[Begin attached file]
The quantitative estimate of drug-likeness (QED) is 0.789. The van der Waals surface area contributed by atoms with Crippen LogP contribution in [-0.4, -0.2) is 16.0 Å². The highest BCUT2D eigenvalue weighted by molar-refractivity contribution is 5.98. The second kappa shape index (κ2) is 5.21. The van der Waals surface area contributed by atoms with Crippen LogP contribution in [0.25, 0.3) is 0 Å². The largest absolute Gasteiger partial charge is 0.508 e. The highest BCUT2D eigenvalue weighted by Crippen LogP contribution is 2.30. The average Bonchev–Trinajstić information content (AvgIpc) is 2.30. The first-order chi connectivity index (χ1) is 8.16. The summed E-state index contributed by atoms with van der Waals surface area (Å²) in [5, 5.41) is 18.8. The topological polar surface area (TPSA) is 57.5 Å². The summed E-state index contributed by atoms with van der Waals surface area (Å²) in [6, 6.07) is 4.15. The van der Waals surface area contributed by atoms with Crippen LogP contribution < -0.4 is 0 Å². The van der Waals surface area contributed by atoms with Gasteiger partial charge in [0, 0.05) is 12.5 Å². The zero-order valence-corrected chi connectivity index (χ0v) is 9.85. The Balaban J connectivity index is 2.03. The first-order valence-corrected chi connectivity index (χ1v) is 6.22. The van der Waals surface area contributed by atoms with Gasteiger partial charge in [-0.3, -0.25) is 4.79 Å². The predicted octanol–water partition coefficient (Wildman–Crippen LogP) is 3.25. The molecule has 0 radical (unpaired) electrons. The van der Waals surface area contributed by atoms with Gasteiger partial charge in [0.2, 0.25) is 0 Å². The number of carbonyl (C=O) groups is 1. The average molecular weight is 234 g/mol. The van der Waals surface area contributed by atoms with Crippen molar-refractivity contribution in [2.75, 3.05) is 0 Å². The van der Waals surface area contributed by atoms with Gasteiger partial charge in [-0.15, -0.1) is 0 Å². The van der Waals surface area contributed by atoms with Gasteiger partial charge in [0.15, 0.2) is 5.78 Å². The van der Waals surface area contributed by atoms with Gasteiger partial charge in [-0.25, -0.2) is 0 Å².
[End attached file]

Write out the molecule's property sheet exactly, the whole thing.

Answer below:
The quantitative estimate of drug-likeness (QED) is 0.789. The van der Waals surface area contributed by atoms with Crippen LogP contribution in [-0.4, -0.2) is 16.0 Å². The highest BCUT2D eigenvalue weighted by molar-refractivity contribution is 5.98. The second kappa shape index (κ2) is 5.21. The van der Waals surface area contributed by atoms with Crippen LogP contribution in [0.25, 0.3) is 0 Å². The largest absolute Gasteiger partial charge is 0.508 e. The highest BCUT2D eigenvalue weighted by Crippen LogP contribution is 2.30. The average Bonchev–Trinajstić information content (AvgIpc) is 2.30. The first-order chi connectivity index (χ1) is 8.16. The summed E-state index contributed by atoms with van der Waals surface area (Å²) in [5, 5.41) is 18.8. The topological polar surface area (TPSA) is 57.5 Å². The summed E-state index contributed by atoms with van der Waals surface area (Å²) in [6, 6.07) is 4.15. The van der Waals surface area contributed by atoms with Crippen LogP contribution < -0.4 is 0 Å². The van der Waals surface area contributed by atoms with Gasteiger partial charge in [0, 0.05) is 12.5 Å². The zero-order valence-corrected chi connectivity index (χ0v) is 9.85. The Balaban J connectivity index is 2.03. The first-order valence-corrected chi connectivity index (χ1v) is 6.22. The van der Waals surface area contributed by atoms with Gasteiger partial charge in [-0.3, -0.25) is 4.79 Å². The predicted octanol–water partition coefficient (Wildman–Crippen LogP) is 3.25. The molecule has 0 radical (unpaired) electrons. The van der Waals surface area contributed by atoms with Gasteiger partial charge in [0.2, 0.25) is 0 Å². The number of carbonyl (C=O) groups is 1. The average molecular weight is 234 g/mol. The van der Waals surface area contributed by atoms with Crippen molar-refractivity contribution in [2.75, 3.05) is 0 Å². The van der Waals surface area contributed by atoms with Gasteiger partial charge in [-0.15, -0.1) is 0 Å². The van der Waals surface area contributed by atoms with Gasteiger partial charge in [0.15, 0.2) is 5.78 Å². The van der Waals surface area contributed by atoms with Gasteiger partial charge in [-0.25, -0.2) is 0 Å².